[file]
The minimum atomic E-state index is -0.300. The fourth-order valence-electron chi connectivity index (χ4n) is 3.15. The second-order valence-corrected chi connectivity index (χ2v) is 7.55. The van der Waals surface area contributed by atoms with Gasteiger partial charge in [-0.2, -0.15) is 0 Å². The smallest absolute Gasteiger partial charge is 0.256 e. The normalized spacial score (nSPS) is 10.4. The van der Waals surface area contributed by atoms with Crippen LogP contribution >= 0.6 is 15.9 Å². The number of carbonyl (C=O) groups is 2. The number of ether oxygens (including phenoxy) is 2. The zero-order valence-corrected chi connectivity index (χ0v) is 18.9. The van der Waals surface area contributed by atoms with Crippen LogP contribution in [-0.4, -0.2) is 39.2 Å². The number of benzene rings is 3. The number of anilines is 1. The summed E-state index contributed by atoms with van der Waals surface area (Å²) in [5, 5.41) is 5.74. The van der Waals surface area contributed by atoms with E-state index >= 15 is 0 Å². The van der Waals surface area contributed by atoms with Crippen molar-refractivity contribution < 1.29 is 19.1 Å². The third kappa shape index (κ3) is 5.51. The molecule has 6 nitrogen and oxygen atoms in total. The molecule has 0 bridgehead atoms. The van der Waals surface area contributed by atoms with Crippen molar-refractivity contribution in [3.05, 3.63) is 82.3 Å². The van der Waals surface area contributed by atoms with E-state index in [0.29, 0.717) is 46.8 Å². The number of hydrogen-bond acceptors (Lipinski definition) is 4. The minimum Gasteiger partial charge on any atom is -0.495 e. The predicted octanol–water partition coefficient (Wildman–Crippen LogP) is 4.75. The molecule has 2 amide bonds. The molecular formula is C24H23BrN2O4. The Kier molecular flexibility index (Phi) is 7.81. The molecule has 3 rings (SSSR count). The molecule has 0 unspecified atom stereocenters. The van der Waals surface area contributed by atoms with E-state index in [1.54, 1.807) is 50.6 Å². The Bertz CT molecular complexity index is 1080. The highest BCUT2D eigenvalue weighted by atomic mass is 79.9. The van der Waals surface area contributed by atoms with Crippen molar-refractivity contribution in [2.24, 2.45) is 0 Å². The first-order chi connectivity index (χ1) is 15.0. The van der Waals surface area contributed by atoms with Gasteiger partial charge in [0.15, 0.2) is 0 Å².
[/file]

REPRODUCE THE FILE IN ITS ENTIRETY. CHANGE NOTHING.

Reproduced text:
The minimum atomic E-state index is -0.300. The fourth-order valence-electron chi connectivity index (χ4n) is 3.15. The second-order valence-corrected chi connectivity index (χ2v) is 7.55. The van der Waals surface area contributed by atoms with Gasteiger partial charge in [-0.2, -0.15) is 0 Å². The smallest absolute Gasteiger partial charge is 0.256 e. The normalized spacial score (nSPS) is 10.4. The van der Waals surface area contributed by atoms with Crippen LogP contribution >= 0.6 is 15.9 Å². The number of carbonyl (C=O) groups is 2. The number of ether oxygens (including phenoxy) is 2. The zero-order valence-corrected chi connectivity index (χ0v) is 18.9. The van der Waals surface area contributed by atoms with Crippen LogP contribution in [-0.4, -0.2) is 39.2 Å². The number of benzene rings is 3. The number of anilines is 1. The summed E-state index contributed by atoms with van der Waals surface area (Å²) in [5, 5.41) is 5.74. The van der Waals surface area contributed by atoms with E-state index >= 15 is 0 Å². The van der Waals surface area contributed by atoms with Crippen molar-refractivity contribution < 1.29 is 19.1 Å². The third kappa shape index (κ3) is 5.51. The molecule has 6 nitrogen and oxygen atoms in total. The molecule has 0 bridgehead atoms. The van der Waals surface area contributed by atoms with Crippen molar-refractivity contribution in [3.05, 3.63) is 82.3 Å². The van der Waals surface area contributed by atoms with E-state index in [0.29, 0.717) is 46.8 Å². The number of hydrogen-bond acceptors (Lipinski definition) is 4. The minimum Gasteiger partial charge on any atom is -0.495 e. The predicted octanol–water partition coefficient (Wildman–Crippen LogP) is 4.75. The molecule has 2 amide bonds. The molecular formula is C24H23BrN2O4. The Kier molecular flexibility index (Phi) is 7.81. The molecule has 3 rings (SSSR count). The molecule has 0 unspecified atom stereocenters. The van der Waals surface area contributed by atoms with E-state index in [1.54, 1.807) is 50.6 Å². The Bertz CT molecular complexity index is 1080. The highest BCUT2D eigenvalue weighted by atomic mass is 79.9. The van der Waals surface area contributed by atoms with Crippen molar-refractivity contribution in [2.24, 2.45) is 0 Å². The first-order chi connectivity index (χ1) is 15.0. The van der Waals surface area contributed by atoms with Gasteiger partial charge in [0.15, 0.2) is 0 Å².